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#7 Rolfe Klement

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Posted 23 September 2008 - 04:27 PM

Jamming- couldn't get it into throat.

But one side of Kodak neg was kind of "bumpy" for tech term

thanks

Rolfe
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#8 Robert Sawin

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Posted 23 September 2008 - 11:02 PM

Hello,

Has anyone had any problems with squeaky 1000' arricam mags?

I'm using fuji stock. One of the stocks is the usual, smooth as glass when you feel it with your fingers but the other is ever so slightly ridged throughout - not major but still slightly ridged.

I'm not sure if this is causing the squeaking. There is definitely one mag which we have identified as problematic. I've tried putting a tiny bit of lubrication in the rubber o rings as they looked like they may have been rubbing against the film core. Mainly seems to be a problem on the feed side. I'm not sure if this is the problem or the ridged film. When I say ridged it is barely noticeable but ridged none-the-less. The problem seems to stop after a couple of hundred feet so I'm not sure if it has to do with tension adjustments. It sounds more like chirping birds than film rubbing.

Any ideas or anyone had similar problems. I've tried attaching the film to the take up core in different ways which dosn't seem to make any difference - as the manual recommends, the opposite way, folded over etc.

we are shooting 3-perf


thanks


I would take apart the mag look at the gears or what ever. check to see if there is any signs of rubbing or wear. use a spool of exposed film to run a test and slowly crank it while it is open. listen for moments of noise then pinpoint that. sounds like oil ain't going to work for this job. if all else fails bring it in to a shop to see what they can dish up.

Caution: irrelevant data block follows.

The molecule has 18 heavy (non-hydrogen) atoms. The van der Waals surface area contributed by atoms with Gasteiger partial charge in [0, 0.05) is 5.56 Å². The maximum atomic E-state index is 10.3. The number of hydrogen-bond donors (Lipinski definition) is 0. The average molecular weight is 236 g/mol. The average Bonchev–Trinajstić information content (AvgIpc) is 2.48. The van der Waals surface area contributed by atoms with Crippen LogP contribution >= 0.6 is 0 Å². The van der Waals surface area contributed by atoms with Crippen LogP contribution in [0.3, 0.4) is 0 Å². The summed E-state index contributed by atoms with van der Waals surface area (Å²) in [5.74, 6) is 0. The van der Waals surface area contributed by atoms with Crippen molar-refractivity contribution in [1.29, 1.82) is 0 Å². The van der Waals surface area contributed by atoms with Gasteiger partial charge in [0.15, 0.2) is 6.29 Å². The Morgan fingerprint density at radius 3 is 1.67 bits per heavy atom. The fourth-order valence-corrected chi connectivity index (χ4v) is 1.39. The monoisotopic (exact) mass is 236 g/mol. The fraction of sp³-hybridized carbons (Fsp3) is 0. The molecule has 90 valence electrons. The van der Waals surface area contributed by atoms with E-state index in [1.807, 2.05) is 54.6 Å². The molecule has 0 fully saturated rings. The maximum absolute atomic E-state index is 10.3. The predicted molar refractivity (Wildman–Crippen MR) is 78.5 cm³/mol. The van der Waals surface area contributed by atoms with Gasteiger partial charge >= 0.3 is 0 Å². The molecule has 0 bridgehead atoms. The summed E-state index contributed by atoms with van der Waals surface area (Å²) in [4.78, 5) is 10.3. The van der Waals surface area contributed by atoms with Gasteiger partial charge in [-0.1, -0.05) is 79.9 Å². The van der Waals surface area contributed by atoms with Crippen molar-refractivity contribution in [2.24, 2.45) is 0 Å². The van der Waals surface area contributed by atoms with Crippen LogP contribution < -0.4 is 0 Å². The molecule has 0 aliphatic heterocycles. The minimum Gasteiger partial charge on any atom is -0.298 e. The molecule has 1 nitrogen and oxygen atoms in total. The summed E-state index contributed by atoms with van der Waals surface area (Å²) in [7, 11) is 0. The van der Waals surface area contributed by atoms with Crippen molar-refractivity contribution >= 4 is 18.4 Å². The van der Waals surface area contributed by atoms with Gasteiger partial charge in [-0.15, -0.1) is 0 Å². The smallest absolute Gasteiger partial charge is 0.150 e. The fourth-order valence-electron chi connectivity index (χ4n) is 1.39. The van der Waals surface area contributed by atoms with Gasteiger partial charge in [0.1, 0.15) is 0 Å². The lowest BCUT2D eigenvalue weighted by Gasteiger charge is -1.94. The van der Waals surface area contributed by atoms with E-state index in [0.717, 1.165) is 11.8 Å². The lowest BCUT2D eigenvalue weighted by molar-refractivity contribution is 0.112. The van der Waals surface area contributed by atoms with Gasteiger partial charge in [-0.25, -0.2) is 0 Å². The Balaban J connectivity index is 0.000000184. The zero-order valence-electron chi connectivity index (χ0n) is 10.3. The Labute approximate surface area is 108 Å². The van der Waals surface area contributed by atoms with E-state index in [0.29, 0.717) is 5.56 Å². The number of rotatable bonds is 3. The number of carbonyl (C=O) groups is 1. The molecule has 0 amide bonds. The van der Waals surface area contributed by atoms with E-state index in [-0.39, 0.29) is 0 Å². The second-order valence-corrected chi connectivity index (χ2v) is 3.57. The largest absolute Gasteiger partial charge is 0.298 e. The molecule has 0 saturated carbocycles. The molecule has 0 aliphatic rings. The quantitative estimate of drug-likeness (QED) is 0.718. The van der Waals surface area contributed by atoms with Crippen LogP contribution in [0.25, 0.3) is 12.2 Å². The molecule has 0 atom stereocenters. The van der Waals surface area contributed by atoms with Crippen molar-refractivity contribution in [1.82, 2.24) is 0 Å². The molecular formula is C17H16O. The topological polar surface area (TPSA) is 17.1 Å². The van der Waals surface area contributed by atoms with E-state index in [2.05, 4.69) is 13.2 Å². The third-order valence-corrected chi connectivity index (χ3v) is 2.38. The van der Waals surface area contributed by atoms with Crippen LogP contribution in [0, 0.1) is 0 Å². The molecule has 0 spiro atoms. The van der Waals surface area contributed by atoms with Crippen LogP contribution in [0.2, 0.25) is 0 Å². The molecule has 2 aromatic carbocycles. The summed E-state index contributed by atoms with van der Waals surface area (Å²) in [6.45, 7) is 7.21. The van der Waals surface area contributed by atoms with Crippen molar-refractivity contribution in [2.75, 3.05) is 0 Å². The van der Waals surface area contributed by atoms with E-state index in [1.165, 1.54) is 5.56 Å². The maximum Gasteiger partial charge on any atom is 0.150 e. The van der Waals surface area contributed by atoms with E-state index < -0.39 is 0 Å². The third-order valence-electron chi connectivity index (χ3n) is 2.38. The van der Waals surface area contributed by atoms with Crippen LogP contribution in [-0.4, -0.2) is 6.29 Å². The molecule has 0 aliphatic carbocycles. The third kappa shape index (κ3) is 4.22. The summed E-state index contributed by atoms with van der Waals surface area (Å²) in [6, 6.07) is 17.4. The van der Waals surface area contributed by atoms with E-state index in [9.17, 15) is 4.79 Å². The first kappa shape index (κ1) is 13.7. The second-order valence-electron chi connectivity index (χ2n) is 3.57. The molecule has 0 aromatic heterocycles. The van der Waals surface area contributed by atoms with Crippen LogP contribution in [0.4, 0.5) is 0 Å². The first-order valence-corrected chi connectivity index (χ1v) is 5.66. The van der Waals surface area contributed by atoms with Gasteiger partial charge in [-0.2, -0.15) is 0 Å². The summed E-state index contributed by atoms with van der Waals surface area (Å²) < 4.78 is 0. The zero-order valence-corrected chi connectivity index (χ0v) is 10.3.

Trip...
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#9 Rory Hanrahan

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Posted 24 September 2008 - 04:35 PM

I would NOT take apart the mag, but send it back and swap it with a replacement. There's not a rental house on the planet that wants you pulling apart their mags. Even if it is a relatively simple service -- well, that's why you're paying them! You don't own the gear, you're just using it, and if you're not intimately familiar with servicing Arri mags... Well, don't. Production should have your back in swapping this out or sending the runner to the rental house to do it right. At the very least, talk to a house tech before going all gung ho on this.
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#10 Annie Wengenroth

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Posted 24 September 2008 - 09:16 PM

When I read "take apart the mag", a perilously large quantity of coffee nearly exited my left nostril and wound up on the screen of my 12" Powerbook. And in slow-motion, I was like, "NRRRROOOOOO! DON'T DOOOO IT!"

...What Rory said! THE MOST I would consider doing in the field is taking apart the throat to clear a jam, but anything else is left to a clean workbench, halfway decent lighting, and someone who gets paid to do this stuff.

Good luck!
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#11 Jared T Smith

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Posted 04 November 2008 - 02:42 PM

It sounds like I have had that problem. Sometimes, when you flip the mag over and hold it with the door facing down, the film shifts out-word and will rub on the door. Usually it will work it self out but if your really worried about sound picking it up, you just quickly smack the front side and the back side at the same time in opposite directions while running the camera. It doesn't work all the time but in our case it proved useful.

Edited by Jared T Smith, 04 November 2008 - 02:43 PM.

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#12 Simon Wyss

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Posted 05 November 2008 - 07:30 AM

It sounds more like chirping birds than film rubbing.

I know that. The magazine has to be taken apart, by a specialist of course, not any person in the field, and the hollow spindle assembly part be lubricated.

What concerns ridged rolls: reason why Bell & Howell and Mitchell have corduroy magazine lining which regularly are vacuum cleaned.
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#13 grant mcphee

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Posted 20 November 2008 - 02:16 PM

Thanks for your help and suggestions. Sent mag back and had no problems since.
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Metropolis Post

Visual Products

Tai Audio

CineTape

The Slider

CineLab

Glidecam

Media Blackout - Custom Cables and AKS